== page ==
After the Los Angeles Clippers pick Blake Griffin at No. 1, Rubio could go as high as No. 2 to Memphis.
Memphis GM Chris Wallace told The Memphis Commercial-Appeal that his separate meetings with Rubio’s agent, Dan Fegan (in Los Angeles), and Rubio (in Barcelona) were “cordial” and “productive.”
Still, reports have surfaced that Rubio doesn’t want to play in Memphis, but Rubio didn’t go that far. Asked what would happen if the Grizzlies picked him, he said: “Then I will play with my friend Marc Gasol. If Memphis takes me, Memphis takes me. But we will see what happens [Thursday].”
Oklahoma City picks at No. 3 and a Yahoo! Sports report said the Thunder has hired a Spanish law firm to assist with Rubio’s buyout in case Oklahoma City drafts him.
Sacramento chooses at No. 4 and Rubio clearly likes the idea of playing in the warm weather and on the West Coast.
Minnesota has the No. 5 and 6 picks in the draft, but Rubio didn’t sound too enamored of playing there.
“My mom is worried because she doesn’t like the cold weather,” he said.
Wherever he lands, Rubio said his mother and possibly his 12-year-old sister will join him.
His mother will cook for him.
“I love pasta,” he said.
As for adjusting to life in the U.S, he said: “I have to improve my English.”
Rubio refused to take a shot at Brandon Jennings, the American point guard who spent a year playing in Italy and said of Rubio after a workout in Sacramento: “I think the dude is just all hype.” “He’s a really nice guy,” Rubio said of Jennings. “He loves the Italian food.”Jennings, who also met the media Wednesday, retracted his comments about Rubio after a recent workout with the Knicks.“I think I got a little carried away with it, I was having too much fun with it,” Jennings said. “He’s not all hype. The kid has more experience than everybody in this draft because he’s been playing [professionally] since he was 14, so he’s a great player. He did his thing in the Olympics. Overall, he’s a great person. I know him, we did a photo shoot together, so no disrespect to Ricky Rubio.”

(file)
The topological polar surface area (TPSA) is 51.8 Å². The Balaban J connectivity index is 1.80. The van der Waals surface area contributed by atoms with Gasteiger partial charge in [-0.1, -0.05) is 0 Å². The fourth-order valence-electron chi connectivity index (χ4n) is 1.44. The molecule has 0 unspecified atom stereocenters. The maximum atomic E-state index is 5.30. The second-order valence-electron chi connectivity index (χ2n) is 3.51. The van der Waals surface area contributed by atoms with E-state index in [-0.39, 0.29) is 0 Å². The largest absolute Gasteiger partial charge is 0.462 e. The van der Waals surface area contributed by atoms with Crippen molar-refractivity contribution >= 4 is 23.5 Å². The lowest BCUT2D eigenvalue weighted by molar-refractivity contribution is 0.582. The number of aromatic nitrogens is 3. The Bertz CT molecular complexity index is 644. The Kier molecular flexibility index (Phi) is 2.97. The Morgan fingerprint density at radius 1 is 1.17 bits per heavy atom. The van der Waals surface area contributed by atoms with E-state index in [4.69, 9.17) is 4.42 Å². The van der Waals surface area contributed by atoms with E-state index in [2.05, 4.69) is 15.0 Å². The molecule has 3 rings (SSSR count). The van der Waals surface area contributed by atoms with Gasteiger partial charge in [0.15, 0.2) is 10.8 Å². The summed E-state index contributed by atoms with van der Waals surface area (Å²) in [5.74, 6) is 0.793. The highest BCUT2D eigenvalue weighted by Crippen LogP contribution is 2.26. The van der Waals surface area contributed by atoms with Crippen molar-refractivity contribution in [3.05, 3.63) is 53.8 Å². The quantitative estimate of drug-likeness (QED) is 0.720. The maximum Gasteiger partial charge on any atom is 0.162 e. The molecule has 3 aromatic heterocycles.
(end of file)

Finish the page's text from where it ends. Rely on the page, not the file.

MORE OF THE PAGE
Rubio models his game after NBA point guards Jason Kidd, Steve Nash and Chris Paul and hopes to emulate them in the league.
“They love to run and make their teammates better,” he said. “If they make an assist, they make everybody happy and that’s very important.”
Adam Zagoria is a Basketball Insider who covers basketball at all levels. A contributor to The New York Times and SportsNet New York (SNY), he is also the author of two books and is an award-winning journalist and filmmaker. His articles have appeared in ESPN The Magazine, SLAM, Sheridan Hoops, Basketball Times and in newspapers nationwide. He also won an Emmy award for his work on the SNY mini-documentary on Syracuse guard Tyus Battle.
A veteran Ultimate Frisbee player, he has competed in numerous National and World Championships and, perhaps more importantly, his teams won the Westchester Summer League (WSL) championships in 2011 and 2013.
He lives in Manhattan with his wife and children.